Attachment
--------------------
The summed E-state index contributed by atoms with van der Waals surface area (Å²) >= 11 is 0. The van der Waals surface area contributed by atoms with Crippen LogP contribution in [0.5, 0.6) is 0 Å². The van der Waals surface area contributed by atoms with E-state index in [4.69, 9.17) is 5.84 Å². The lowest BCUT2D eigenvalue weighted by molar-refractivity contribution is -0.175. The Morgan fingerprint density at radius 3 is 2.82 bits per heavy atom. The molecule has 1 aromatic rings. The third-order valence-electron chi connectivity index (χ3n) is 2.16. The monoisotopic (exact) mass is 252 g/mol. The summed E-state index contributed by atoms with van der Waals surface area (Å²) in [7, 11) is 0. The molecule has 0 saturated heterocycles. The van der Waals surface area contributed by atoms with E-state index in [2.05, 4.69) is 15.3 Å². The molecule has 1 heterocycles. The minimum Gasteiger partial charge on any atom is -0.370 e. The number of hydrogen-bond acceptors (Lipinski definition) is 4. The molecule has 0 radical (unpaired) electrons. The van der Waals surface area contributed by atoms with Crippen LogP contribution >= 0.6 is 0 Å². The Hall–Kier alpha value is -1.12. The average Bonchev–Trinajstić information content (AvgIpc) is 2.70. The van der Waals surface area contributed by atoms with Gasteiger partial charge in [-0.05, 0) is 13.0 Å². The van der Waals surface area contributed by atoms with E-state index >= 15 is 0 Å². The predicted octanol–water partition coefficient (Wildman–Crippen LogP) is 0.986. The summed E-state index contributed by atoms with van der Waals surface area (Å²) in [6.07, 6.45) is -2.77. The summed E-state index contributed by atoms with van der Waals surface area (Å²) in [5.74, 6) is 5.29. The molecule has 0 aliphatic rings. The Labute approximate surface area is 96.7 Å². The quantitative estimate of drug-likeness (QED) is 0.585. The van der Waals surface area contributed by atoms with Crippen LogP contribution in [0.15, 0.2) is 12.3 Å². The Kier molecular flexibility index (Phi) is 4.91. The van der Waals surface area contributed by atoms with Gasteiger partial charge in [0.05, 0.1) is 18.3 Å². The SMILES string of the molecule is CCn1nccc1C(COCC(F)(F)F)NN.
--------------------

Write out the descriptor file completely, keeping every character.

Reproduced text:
The summed E-state index contributed by atoms with van der Waals surface area (Å²) >= 11 is 0. The van der Waals surface area contributed by atoms with Crippen LogP contribution in [0.5, 0.6) is 0 Å². The van der Waals surface area contributed by atoms with E-state index in [4.69, 9.17) is 5.84 Å². The lowest BCUT2D eigenvalue weighted by molar-refractivity contribution is -0.175. The Morgan fingerprint density at radius 3 is 2.82 bits per heavy atom. The molecule has 1 aromatic rings. The third-order valence-electron chi connectivity index (χ3n) is 2.16. The monoisotopic (exact) mass is 252 g/mol. The summed E-state index contributed by atoms with van der Waals surface area (Å²) in [7, 11) is 0. The molecule has 0 saturated heterocycles. The van der Waals surface area contributed by atoms with E-state index in [2.05, 4.69) is 15.3 Å². The molecule has 1 heterocycles. The minimum Gasteiger partial charge on any atom is -0.370 e. The number of hydrogen-bond acceptors (Lipinski definition) is 4. The molecule has 0 radical (unpaired) electrons. The van der Waals surface area contributed by atoms with Crippen LogP contribution >= 0.6 is 0 Å². The Hall–Kier alpha value is -1.12. The average Bonchev–Trinajstić information content (AvgIpc) is 2.70. The van der Waals surface area contributed by atoms with Gasteiger partial charge in [-0.05, 0) is 13.0 Å². The van der Waals surface area contributed by atoms with E-state index >= 15 is 0 Å². The predicted octanol–water partition coefficient (Wildman–Crippen LogP) is 0.986. The summed E-state index contributed by atoms with van der Waals surface area (Å²) in [6.07, 6.45) is -2.77. The summed E-state index contributed by atoms with van der Waals surface area (Å²) in [5.74, 6) is 5.29. The molecule has 0 aliphatic rings. The Labute approximate surface area is 96.7 Å². The quantitative estimate of drug-likeness (QED) is 0.585. The van der Waals surface area contributed by atoms with Crippen LogP contribution in [0.15, 0.2) is 12.3 Å². The Kier molecular flexibility index (Phi) is 4.91. The van der Waals surface area contributed by atoms with Gasteiger partial charge in [0.05, 0.1) is 18.3 Å². The SMILES string of the molecule is CCn1nccc1C(COCC(F)(F)F)NN.